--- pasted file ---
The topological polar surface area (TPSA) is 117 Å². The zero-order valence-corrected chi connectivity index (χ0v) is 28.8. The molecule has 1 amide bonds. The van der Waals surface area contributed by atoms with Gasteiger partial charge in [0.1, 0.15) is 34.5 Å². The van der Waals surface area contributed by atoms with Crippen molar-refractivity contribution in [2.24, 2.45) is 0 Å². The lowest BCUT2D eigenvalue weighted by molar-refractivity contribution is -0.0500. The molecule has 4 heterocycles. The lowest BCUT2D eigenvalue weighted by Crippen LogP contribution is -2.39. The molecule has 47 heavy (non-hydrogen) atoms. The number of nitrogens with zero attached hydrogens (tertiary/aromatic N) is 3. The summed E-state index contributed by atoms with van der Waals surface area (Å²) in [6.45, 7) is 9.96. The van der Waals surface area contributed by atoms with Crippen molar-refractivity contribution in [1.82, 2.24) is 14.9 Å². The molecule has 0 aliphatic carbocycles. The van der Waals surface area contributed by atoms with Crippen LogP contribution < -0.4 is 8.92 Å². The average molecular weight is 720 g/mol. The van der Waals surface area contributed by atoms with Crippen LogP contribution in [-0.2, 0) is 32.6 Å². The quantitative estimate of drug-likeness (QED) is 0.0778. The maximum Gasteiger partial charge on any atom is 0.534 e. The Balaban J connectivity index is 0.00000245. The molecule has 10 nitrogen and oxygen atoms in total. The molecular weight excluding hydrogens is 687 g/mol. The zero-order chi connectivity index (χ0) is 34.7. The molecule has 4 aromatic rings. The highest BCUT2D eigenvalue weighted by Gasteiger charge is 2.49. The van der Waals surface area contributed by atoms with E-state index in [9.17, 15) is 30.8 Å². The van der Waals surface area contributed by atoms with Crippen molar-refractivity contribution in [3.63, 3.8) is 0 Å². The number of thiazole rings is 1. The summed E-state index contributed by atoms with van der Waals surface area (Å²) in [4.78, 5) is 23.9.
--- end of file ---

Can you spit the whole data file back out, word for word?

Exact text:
The topological polar surface area (TPSA) is 117 Å². The zero-order valence-corrected chi connectivity index (χ0v) is 28.8. The molecule has 1 amide bonds. The van der Waals surface area contributed by atoms with Gasteiger partial charge in [0.1, 0.15) is 34.5 Å². The van der Waals surface area contributed by atoms with Crippen molar-refractivity contribution in [2.24, 2.45) is 0 Å². The lowest BCUT2D eigenvalue weighted by molar-refractivity contribution is -0.0500. The molecule has 4 heterocycles. The lowest BCUT2D eigenvalue weighted by Crippen LogP contribution is -2.39. The molecule has 47 heavy (non-hydrogen) atoms. The number of nitrogens with zero attached hydrogens (tertiary/aromatic N) is 3. The summed E-state index contributed by atoms with van der Waals surface area (Å²) in [6.45, 7) is 9.96. The van der Waals surface area contributed by atoms with Crippen molar-refractivity contribution in [1.82, 2.24) is 14.9 Å². The molecule has 0 aliphatic carbocycles. The van der Waals surface area contributed by atoms with Crippen LogP contribution < -0.4 is 8.92 Å². The average molecular weight is 720 g/mol. The van der Waals surface area contributed by atoms with Crippen LogP contribution in [-0.2, 0) is 32.6 Å². The quantitative estimate of drug-likeness (QED) is 0.0778. The maximum Gasteiger partial charge on any atom is 0.534 e. The Balaban J connectivity index is 0.00000245. The molecule has 10 nitrogen and oxygen atoms in total. The molecular weight excluding hydrogens is 687 g/mol. The zero-order chi connectivity index (χ0) is 34.7. The molecule has 4 aromatic rings. The highest BCUT2D eigenvalue weighted by Gasteiger charge is 2.49. The van der Waals surface area contributed by atoms with E-state index in [9.17, 15) is 30.8 Å². The van der Waals surface area contributed by atoms with Crippen molar-refractivity contribution in [3.63, 3.8) is 0 Å². The number of thiazole rings is 1. The summed E-state index contributed by atoms with van der Waals surface area (Å²) in [4.78, 5) is 23.9.